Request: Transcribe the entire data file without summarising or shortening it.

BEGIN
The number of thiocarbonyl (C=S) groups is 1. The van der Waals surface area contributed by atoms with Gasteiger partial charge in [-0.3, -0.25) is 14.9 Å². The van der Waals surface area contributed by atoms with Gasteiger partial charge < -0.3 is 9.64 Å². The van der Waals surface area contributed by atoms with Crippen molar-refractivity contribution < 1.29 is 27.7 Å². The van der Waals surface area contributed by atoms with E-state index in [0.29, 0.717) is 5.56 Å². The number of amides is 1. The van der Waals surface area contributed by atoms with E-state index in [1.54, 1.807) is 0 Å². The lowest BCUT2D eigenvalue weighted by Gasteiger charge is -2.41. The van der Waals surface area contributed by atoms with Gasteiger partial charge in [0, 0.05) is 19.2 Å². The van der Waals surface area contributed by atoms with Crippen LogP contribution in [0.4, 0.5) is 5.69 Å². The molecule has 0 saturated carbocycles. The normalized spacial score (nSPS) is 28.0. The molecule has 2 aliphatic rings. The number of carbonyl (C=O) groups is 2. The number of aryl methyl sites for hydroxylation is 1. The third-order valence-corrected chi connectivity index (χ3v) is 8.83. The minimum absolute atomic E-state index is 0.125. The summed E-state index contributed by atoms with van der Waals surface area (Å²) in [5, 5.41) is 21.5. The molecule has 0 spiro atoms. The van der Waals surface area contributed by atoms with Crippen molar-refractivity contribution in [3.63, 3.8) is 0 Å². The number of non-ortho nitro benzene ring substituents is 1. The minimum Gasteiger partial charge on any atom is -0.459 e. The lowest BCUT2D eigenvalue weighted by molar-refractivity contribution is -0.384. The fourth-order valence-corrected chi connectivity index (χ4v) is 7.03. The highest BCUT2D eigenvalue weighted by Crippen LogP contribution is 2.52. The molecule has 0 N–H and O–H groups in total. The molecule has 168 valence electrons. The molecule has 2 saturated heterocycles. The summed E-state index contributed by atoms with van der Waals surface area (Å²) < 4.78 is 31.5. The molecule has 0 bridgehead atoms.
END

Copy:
The number of thiocarbonyl (C=S) groups is 1. The van der Waals surface area contributed by atoms with Gasteiger partial charge in [-0.3, -0.25) is 14.9 Å². The van der Waals surface area contributed by atoms with Gasteiger partial charge < -0.3 is 9.64 Å². The van der Waals surface area contributed by atoms with Crippen molar-refractivity contribution < 1.29 is 27.7 Å². The van der Waals surface area contributed by atoms with E-state index in [0.29, 0.717) is 5.56 Å². The number of amides is 1. The van der Waals surface area contributed by atoms with E-state index in [1.54, 1.807) is 0 Å². The lowest BCUT2D eigenvalue weighted by Gasteiger charge is -2.41. The van der Waals surface area contributed by atoms with Gasteiger partial charge in [0, 0.05) is 19.2 Å². The van der Waals surface area contributed by atoms with Crippen LogP contribution in [0.4, 0.5) is 5.69 Å². The molecule has 0 saturated carbocycles. The normalized spacial score (nSPS) is 28.0. The molecule has 2 aliphatic rings. The number of carbonyl (C=O) groups is 2. The number of aryl methyl sites for hydroxylation is 1. The third-order valence-corrected chi connectivity index (χ3v) is 8.83. The minimum absolute atomic E-state index is 0.125. The summed E-state index contributed by atoms with van der Waals surface area (Å²) in [5, 5.41) is 21.5. The molecule has 0 spiro atoms. The van der Waals surface area contributed by atoms with Crippen molar-refractivity contribution in [3.63, 3.8) is 0 Å². The number of non-ortho nitro benzene ring substituents is 1. The minimum Gasteiger partial charge on any atom is -0.459 e. The lowest BCUT2D eigenvalue weighted by molar-refractivity contribution is -0.384. The fourth-order valence-corrected chi connectivity index (χ4v) is 7.03. The highest BCUT2D eigenvalue weighted by Crippen LogP contribution is 2.52. The molecule has 0 N–H and O–H groups in total. The molecule has 168 valence electrons. The molecule has 2 saturated heterocycles. The summed E-state index contributed by atoms with van der Waals surface area (Å²) < 4.78 is 31.5. The molecule has 0 bridgehead atoms.